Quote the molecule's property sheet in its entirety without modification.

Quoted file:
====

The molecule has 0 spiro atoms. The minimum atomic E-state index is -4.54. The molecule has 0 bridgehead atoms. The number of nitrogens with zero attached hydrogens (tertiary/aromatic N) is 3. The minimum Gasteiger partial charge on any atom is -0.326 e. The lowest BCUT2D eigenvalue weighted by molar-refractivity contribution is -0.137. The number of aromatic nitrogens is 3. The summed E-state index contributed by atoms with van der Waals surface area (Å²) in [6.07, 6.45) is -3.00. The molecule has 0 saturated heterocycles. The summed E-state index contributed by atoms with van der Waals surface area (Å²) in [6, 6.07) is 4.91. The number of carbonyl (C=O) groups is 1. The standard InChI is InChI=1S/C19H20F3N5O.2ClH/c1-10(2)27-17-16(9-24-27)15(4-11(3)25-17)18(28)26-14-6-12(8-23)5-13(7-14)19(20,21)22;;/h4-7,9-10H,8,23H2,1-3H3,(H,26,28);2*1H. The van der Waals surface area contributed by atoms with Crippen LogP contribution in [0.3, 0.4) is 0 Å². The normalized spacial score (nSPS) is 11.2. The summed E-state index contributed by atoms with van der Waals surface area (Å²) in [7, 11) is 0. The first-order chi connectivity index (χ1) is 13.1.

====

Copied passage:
The molecule has 0 spiro atoms. The minimum atomic E-state index is -4.54. The molecule has 0 bridgehead atoms. The number of nitrogens with zero attached hydrogens (tertiary/aromatic N) is 3. The minimum Gasteiger partial charge on any atom is -0.326 e. The lowest BCUT2D eigenvalue weighted by molar-refractivity contribution is -0.137. The number of aromatic nitrogens is 3. The summed E-state index contributed by atoms with van der Waals surface area (Å²) in [6.07, 6.45) is -3.00. The molecule has 0 saturated heterocycles. The summed E-state index contributed by atoms with van der Waals surface area (Å²) in [6, 6.07) is 4.91. The number of carbonyl (C=O) groups is 1. The standard InChI is InChI=1S/C19H20F3N5O.2ClH/c1-10(2)27-17-16(9-24-27)15(4-11(3)25-17)18(28)26-14-6-12(8-23)5-13(7-14)19(20,21)22;;/h4-7,9-10H,8,23H2,1-3H3,(H,26,28);2*1H. The van der Waals surface area contributed by atoms with Crippen LogP contribution in [0.3, 0.4) is 0 Å². The normalized spacial score (nSPS) is 11.2. The summed E-state index contributed by atoms with van der Waals surface area (Å²) in [7, 11) is 0. The first-order chi connectivity index (χ1) is 13.1.